JAFO

Just Another Effin' Observer

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Location: Huntsville, Texas, United States

Wednesday, June 15, 2005

Not Guilty

The verdict is in: Michael Jackson has been acquitted on all ten of the charges against him. Now, I am not a fan of Michael Jackson’s, and I never have been. I think his music pretty much sucks, and you don’t even want to get me started on what I think of his – for lack of a better word for it – dancing. And as for Jackson as a person – well, let’s not go there. (Well, not yet, at least. But we will, in a moment. And if you want to take that as a threat….)

Now that the verdict has been rendered, we can only hope that, if nothing else, he will take his recent experience as a wake-up call. A report from the BBC implies that this may be the case. But somehow, I doubt that he will. More likely, he (and his teeming hordes of sycophantic followers, a.k.a., “fans”) will see yesterday’s verdict as permission to “carry on”, which means that we’ll probably see a replay of this circus in, oh, I’m guessing about ten years down the road.

For what it’s worth, let me say that I agree with the verdict the jury handed down. Nor am I at all surprised by the verdict, but not for the reasons you might think. I refuse to believe that we, as a society, have become so jaded, that we have “defined deviancy down” to such an extent, that accusations of child-molestation no longer rise to the level of criminal behavior. I think the reason for the acquittal is much more prosaic than that.

Ever since the infamous McMartin child-molestation case (which took place in California in the ‘80s), prosecutors have had to be relentlessly careful in bringing formal charges of sexual abuse of a child: the evidence has to be rock-solid, the witnesses above reproach. This, I would argue, is as it should be; the potential consequences of mistakes – whether it be losing a case against someone like Arnold Dean Corll (who actually never went to trial) or John Wayne Gacy, or a wrongful prosecution against innocent defendants, as in the McMartin case – are too great to allow any carelessness or half-measures in building the case. This was where the prosecution failed the test. The principal witness against Jackson (the alleged victim’s mother) was, shall we say, less than sterling, and the jury was reluctant to convict on the basis of her testimony; there was simply too much extraneous baggage carried into the courtroom, too many questions about the mother’s motives. This is not to say that the jury concluded that the charges against Jackson were baseless: at least one member of the jury acknowledged that she had reason to believe that Jackson had, in fact, molested two of the prosecution’s witnesses; unfortunately, neither boy was Jackson’s accuser, and the jury could only convict or acquit Jackson of the charges with which he was accused. The verdict, therefore, was the correct one.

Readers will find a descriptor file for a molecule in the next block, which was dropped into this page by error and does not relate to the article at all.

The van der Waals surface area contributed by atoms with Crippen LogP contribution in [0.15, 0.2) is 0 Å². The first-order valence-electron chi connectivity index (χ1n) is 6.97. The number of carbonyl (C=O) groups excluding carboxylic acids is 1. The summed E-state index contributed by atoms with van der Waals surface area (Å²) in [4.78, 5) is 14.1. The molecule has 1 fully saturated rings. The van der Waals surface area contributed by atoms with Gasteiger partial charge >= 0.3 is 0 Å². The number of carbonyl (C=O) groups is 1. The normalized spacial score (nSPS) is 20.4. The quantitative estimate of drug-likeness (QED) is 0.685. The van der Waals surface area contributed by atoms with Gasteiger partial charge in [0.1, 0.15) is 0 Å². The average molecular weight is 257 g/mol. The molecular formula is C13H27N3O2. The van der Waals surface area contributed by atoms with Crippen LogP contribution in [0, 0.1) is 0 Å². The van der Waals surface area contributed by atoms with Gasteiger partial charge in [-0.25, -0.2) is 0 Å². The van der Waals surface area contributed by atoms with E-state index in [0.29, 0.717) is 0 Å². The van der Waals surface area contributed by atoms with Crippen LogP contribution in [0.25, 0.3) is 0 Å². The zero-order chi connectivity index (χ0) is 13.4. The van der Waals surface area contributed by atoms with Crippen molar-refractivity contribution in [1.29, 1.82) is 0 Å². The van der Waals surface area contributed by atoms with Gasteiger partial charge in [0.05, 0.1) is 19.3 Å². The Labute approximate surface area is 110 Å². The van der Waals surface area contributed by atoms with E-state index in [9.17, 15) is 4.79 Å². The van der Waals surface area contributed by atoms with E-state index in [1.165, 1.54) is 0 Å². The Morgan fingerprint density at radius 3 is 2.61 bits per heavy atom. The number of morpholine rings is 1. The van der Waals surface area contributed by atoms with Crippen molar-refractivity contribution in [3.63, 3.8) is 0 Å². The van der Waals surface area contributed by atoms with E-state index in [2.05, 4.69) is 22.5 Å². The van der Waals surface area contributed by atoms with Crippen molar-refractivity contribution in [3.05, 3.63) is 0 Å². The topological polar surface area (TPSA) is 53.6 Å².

That said, I do have a few thoughts with respect to Mr. Jackson himself. (I did warn you.)

You can say all kinds of things about Jacko and his general weirdness (and just about everybody with a Web presence has), but for reasons that I really don’t want to explore too deeply, I feel kinda sorry for the “guy” – and yes, those were irony quotes. Not in any Shakespearean, tragic way, mind you (although God knows there is ample cause for that); no, this is a more detached, clinical-researcher type of response. Every time I see photographs of The Gloved One, my first – and only – reaction is an intense desire to snag a tissue sample (just be close-by the next time his nose falls off) so I can count the chromosomes.

Jackson has been in the public eye for more than forty years, since he was five years old, when he made his singing debut with the Jackson Five. As a result, he was deprived of a normal childhood, so he has had to compensate for that lack by indulging in an abnormal childhood since his mid-thirties. Much speculation has revolved about the name of his Neverland Ranch, and I am personally of the opinion that a lot of it is valid: he really regards himself as a modern-day Peter Pan, because he really is the “boy who never grew up”; he never had the opportunity. This in no way excuses his behavior over the past couple of decades, but it does offer an explanation of sorts. He has spent his entire life as a rich and famous celebrity, and he has undoubtedly been convinced that there is nothing – absolutely nothing – that he cannot get away with; he has been surrounded by people whose job it is to make all these troublesome situations “go away”, to shield him from the consequences of his actions. Not only did he never have the opportunity to grow up when he was a child, he has never known the need to grow up after he became an adult. The result is the tragic-comic farce of a human being we see before us today.

So I guess there is an element of Shakespearean tragedy in this story, after all. It is a common thread in all of the Bard’s tragedies that a fatal flaw in the central character’s makeup is the trigger for all of the unfortunate events that ensue, without which none of those events would have taken place. Michael Jackson’s flaw is that he never grew up. And I think it’s too late for him to start now.

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